Published online by Cambridge University Press: 15 November 2013
Oral accounts of life over seven decades in Dashalanr, a popular neighbourhood in central Beijing, reveal a social world that despite being shaped by the state's policies of social and political classification, housing and employment, has been resistant to complete appropriation by them. Based on research in the neighbourhood since 2005, and drawing on Xuanwu District archives, this article examines local residents’ accounts of long decades of hardship and neglect. With an analytical framework that links gender with temporality, place and space, it suggests ways in which their singular experiences can be read as historical narrative.
4 Richard Belsky argues that in contrast to Shanghai, native-place lodges in Beijing were by the early Republican period increasingly seen as vestiges of the past, decades before they were condemned as ‘feudal remnants’ by the new government in 1949. Belsky, R., Localities at the Center: Native Place, Space and Power in Late Imperial Beijing (Cambridge, MA, 2005), 248–56CrossRefGoogle Scholar.
5 Strand, D., Rickshaw Beijing: City People and Politics in the 1920s (Berkeley, 1989)Google Scholar. The dazayuan where my local acquaintances live mostly date back to the early Republican era. A report in the Beijing Morning News (Beijing Chenbao) of 17 Sep. 1936 noted that ‘apart from those [courtyards] allocated for government use and those owned by the bourgeoisie, the rest . . . have changed from single to multiple family residences (dazayuan)’. A 1930s survey estimated that the average size of dwelling in these mixed courtyards was 2.6–3.7 metres long by 2.2–2.9 metres wide. Soon after 1949, 20% of all such houses were reported to be ‘dangerous, crowded, and leaking’. Beijing zhi, Shizheng juan, Fangdichan zhi (Beijing Annals, Volume on Municipal Administration, Property Annals) (Beijing, 2000), 32–3.
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14 All names in this article are pseudonyms, to protect the identity of my informants.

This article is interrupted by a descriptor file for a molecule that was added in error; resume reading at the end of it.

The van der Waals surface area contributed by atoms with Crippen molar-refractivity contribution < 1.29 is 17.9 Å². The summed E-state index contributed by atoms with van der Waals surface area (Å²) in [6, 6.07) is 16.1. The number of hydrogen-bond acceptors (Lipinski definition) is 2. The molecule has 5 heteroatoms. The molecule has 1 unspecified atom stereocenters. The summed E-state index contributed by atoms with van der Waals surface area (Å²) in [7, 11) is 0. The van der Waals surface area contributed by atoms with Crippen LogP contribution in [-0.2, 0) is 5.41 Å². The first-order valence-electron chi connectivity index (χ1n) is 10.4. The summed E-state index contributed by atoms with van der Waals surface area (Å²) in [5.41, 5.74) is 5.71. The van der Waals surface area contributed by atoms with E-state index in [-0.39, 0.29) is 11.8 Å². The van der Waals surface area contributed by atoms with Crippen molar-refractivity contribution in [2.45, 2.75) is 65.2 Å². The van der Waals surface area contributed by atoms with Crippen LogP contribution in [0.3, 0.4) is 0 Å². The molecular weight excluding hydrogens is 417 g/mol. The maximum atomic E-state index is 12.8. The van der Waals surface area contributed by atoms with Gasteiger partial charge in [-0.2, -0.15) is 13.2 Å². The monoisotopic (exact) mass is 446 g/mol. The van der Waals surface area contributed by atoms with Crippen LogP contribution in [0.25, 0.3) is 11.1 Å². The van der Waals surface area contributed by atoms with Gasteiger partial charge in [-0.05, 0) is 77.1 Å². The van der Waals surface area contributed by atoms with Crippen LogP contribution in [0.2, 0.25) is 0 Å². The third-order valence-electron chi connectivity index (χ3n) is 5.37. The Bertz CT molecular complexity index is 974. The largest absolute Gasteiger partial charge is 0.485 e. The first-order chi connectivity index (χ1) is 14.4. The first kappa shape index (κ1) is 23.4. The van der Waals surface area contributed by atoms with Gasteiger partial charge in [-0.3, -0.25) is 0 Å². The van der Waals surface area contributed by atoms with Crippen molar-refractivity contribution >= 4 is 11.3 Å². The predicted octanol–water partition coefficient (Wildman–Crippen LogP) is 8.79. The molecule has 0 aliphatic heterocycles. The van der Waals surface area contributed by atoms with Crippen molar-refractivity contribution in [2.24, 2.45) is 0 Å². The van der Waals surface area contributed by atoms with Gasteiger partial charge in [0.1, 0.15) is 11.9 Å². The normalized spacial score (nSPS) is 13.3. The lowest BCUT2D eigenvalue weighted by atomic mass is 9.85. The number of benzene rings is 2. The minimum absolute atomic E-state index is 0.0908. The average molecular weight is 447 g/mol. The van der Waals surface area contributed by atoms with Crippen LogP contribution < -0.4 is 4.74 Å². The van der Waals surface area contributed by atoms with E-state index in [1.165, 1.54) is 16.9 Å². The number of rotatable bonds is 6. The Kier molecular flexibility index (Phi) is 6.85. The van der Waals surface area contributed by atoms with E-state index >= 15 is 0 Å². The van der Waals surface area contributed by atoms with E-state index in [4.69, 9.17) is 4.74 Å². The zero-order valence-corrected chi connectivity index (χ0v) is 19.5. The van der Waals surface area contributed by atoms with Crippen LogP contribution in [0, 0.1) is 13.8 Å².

15 Even in its ruined state, this could be thought of as a local lieu de mémoire, although in contrast to Pierre Nora's elaboration of the term (Nora, P., Les lieux de mémoire, vol. I (Paris, 1984)Google Scholar, local residents do not inscribe in it a broader notion of the nation.
16 For a description of Dashalanr's conditions in the mid-2000s, inherited from the 1950s, see Zhu, M. (ed.) Beijing chengqu jiaoluo diaocha (Investigation of Urban Corners in Beijing) (Beijing, 2005), 77–9, 213–17Google Scholar.
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23 State appropriation of provincial lodges (huiguan) for use as schools, kindergartens, factories and officies, as well as residential properties ironically meant that ‘despite all the rhetoric of destroying the past to build the new’ characteristic of the Mao period, the physical structures of the native-place lodges were for the most part much better preserved during that period than they have been during the subsequent decades of post-Mao reform’. Belsky, Localities at the Center, 257.
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26 N. Ou, Meishi Jie (Meishi Street), documentary film (2006).
27 ‘ . . . critics of high-rise apartment housing often point to the indifference that characterizes relations between their residents. However, . . . in the one-storey courtyard houses, close relations among the residents do not necessarily mean intimate relations. Their interaction is forced upon them by tight circumstances and entails a fundamental disruption of privacy.’ Wu, L., Rehabilitating the Old City of Beijing: A Project in the Ju'er Hutong Neighbourhood (Vancouver, 1999), 114Google Scholar.
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40 XWDG, 13-1-34, 4.